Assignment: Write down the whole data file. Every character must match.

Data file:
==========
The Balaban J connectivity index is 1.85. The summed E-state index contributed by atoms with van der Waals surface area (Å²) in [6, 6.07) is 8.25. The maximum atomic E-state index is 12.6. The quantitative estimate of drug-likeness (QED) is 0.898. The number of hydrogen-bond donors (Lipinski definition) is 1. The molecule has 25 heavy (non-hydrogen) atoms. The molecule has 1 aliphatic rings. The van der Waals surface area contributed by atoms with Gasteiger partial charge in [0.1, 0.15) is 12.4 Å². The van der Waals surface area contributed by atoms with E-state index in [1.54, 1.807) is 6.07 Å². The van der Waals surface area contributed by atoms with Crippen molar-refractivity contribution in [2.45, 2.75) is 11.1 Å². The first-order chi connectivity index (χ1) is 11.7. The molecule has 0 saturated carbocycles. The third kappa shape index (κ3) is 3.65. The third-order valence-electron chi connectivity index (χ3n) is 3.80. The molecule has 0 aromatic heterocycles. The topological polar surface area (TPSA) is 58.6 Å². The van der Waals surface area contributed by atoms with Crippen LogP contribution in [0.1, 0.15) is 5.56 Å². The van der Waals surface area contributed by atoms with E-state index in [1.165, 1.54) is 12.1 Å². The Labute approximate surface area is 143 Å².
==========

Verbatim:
The Balaban J connectivity index is 1.85. The summed E-state index contributed by atoms with van der Waals surface area (Å²) in [6, 6.07) is 8.25. The maximum atomic E-state index is 12.6. The quantitative estimate of drug-likeness (QED) is 0.898. The number of hydrogen-bond donors (Lipinski definition) is 1. The molecule has 25 heavy (non-hydrogen) atoms. The molecule has 1 aliphatic rings. The van der Waals surface area contributed by atoms with Gasteiger partial charge in [0.1, 0.15) is 12.4 Å². The van der Waals surface area contributed by atoms with E-state index in [1.54, 1.807) is 6.07 Å². The van der Waals surface area contributed by atoms with Crippen molar-refractivity contribution in [2.45, 2.75) is 11.1 Å². The first-order chi connectivity index (χ1) is 11.7. The molecule has 0 saturated carbocycles. The third kappa shape index (κ3) is 3.65. The third-order valence-electron chi connectivity index (χ3n) is 3.80. The molecule has 0 aromatic heterocycles. The topological polar surface area (TPSA) is 58.6 Å². The van der Waals surface area contributed by atoms with Crippen LogP contribution in [0.1, 0.15) is 5.56 Å². The van der Waals surface area contributed by atoms with E-state index in [1.165, 1.54) is 12.1 Å². The Labute approximate surface area is 143 Å².